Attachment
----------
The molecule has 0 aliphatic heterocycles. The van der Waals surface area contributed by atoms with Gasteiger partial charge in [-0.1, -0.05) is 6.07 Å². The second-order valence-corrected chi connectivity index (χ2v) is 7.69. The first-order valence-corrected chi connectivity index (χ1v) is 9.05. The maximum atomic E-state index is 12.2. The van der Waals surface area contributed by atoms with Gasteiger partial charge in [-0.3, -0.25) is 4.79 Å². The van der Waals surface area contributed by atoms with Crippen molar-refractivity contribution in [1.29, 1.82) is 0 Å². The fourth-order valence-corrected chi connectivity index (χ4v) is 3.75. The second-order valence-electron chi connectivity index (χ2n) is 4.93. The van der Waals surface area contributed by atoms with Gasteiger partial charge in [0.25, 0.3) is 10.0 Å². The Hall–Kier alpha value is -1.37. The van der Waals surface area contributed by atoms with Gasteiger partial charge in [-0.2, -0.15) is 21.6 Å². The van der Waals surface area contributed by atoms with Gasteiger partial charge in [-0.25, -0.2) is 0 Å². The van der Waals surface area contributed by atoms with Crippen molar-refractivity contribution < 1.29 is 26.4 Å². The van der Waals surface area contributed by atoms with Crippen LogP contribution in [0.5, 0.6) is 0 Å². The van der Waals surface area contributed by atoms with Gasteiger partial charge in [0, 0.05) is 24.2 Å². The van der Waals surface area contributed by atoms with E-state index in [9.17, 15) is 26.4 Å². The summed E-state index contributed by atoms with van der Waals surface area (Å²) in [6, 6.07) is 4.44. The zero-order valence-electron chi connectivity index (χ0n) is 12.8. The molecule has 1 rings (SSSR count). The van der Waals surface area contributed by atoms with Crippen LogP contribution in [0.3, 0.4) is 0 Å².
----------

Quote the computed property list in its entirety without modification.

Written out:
The molecule has 0 aliphatic heterocycles. The van der Waals surface area contributed by atoms with Gasteiger partial charge in [-0.1, -0.05) is 6.07 Å². The second-order valence-corrected chi connectivity index (χ2v) is 7.69. The first-order valence-corrected chi connectivity index (χ1v) is 9.05. The maximum atomic E-state index is 12.2. The van der Waals surface area contributed by atoms with Gasteiger partial charge in [-0.3, -0.25) is 4.79 Å². The van der Waals surface area contributed by atoms with Crippen molar-refractivity contribution in [1.29, 1.82) is 0 Å². The fourth-order valence-corrected chi connectivity index (χ4v) is 3.75. The second-order valence-electron chi connectivity index (χ2n) is 4.93. The van der Waals surface area contributed by atoms with Gasteiger partial charge in [0.25, 0.3) is 10.0 Å². The Hall–Kier alpha value is -1.37. The van der Waals surface area contributed by atoms with Gasteiger partial charge in [-0.2, -0.15) is 21.6 Å². The van der Waals surface area contributed by atoms with Gasteiger partial charge in [-0.25, -0.2) is 0 Å². The van der Waals surface area contributed by atoms with Crippen molar-refractivity contribution < 1.29 is 26.4 Å². The van der Waals surface area contributed by atoms with Crippen LogP contribution in [0.5, 0.6) is 0 Å². The van der Waals surface area contributed by atoms with Gasteiger partial charge in [0, 0.05) is 24.2 Å². The van der Waals surface area contributed by atoms with E-state index in [9.17, 15) is 26.4 Å². The summed E-state index contributed by atoms with van der Waals surface area (Å²) in [6, 6.07) is 4.44. The zero-order valence-electron chi connectivity index (χ0n) is 12.8. The molecule has 1 rings (SSSR count). The van der Waals surface area contributed by atoms with Crippen LogP contribution in [0.3, 0.4) is 0 Å².